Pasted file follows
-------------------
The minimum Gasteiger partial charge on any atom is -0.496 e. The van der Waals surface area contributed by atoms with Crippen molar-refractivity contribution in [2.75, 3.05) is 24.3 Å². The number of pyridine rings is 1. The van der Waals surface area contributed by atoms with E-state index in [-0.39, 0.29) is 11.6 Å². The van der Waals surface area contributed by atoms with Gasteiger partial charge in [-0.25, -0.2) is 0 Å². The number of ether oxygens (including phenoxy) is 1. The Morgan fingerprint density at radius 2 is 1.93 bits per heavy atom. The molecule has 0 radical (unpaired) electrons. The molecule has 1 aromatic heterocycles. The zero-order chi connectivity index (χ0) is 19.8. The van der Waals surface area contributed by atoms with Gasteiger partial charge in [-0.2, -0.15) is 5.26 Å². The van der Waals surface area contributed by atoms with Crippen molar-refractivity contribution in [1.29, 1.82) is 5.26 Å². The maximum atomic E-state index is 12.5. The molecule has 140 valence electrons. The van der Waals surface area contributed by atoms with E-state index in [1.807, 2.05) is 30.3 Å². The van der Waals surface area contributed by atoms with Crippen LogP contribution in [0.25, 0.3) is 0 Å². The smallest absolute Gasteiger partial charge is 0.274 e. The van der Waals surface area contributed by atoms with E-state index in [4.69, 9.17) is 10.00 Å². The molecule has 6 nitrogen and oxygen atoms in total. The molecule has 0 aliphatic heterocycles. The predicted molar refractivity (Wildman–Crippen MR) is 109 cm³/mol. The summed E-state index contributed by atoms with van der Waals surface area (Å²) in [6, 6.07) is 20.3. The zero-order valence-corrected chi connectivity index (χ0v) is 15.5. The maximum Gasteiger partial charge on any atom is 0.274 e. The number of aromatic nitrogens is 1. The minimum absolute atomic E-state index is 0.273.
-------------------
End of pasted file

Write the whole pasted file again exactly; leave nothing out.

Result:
The minimum Gasteiger partial charge on any atom is -0.496 e. The van der Waals surface area contributed by atoms with Crippen molar-refractivity contribution in [2.75, 3.05) is 24.3 Å². The number of pyridine rings is 1. The van der Waals surface area contributed by atoms with E-state index in [-0.39, 0.29) is 11.6 Å². The van der Waals surface area contributed by atoms with Gasteiger partial charge in [-0.25, -0.2) is 0 Å². The number of ether oxygens (including phenoxy) is 1. The Morgan fingerprint density at radius 2 is 1.93 bits per heavy atom. The molecule has 0 radical (unpaired) electrons. The molecule has 1 aromatic heterocycles. The zero-order chi connectivity index (χ0) is 19.8. The van der Waals surface area contributed by atoms with Gasteiger partial charge in [-0.2, -0.15) is 5.26 Å². The van der Waals surface area contributed by atoms with Crippen molar-refractivity contribution in [1.29, 1.82) is 5.26 Å². The maximum atomic E-state index is 12.5. The molecule has 140 valence electrons. The van der Waals surface area contributed by atoms with E-state index in [1.807, 2.05) is 30.3 Å². The van der Waals surface area contributed by atoms with Crippen LogP contribution in [0.25, 0.3) is 0 Å². The smallest absolute Gasteiger partial charge is 0.274 e. The van der Waals surface area contributed by atoms with E-state index in [4.69, 9.17) is 10.00 Å². The molecule has 6 nitrogen and oxygen atoms in total. The molecule has 0 aliphatic heterocycles. The predicted molar refractivity (Wildman–Crippen MR) is 109 cm³/mol. The summed E-state index contributed by atoms with van der Waals surface area (Å²) in [6, 6.07) is 20.3. The zero-order valence-corrected chi connectivity index (χ0v) is 15.5. The maximum Gasteiger partial charge on any atom is 0.274 e. The number of aromatic nitrogens is 1. The minimum absolute atomic E-state index is 0.273.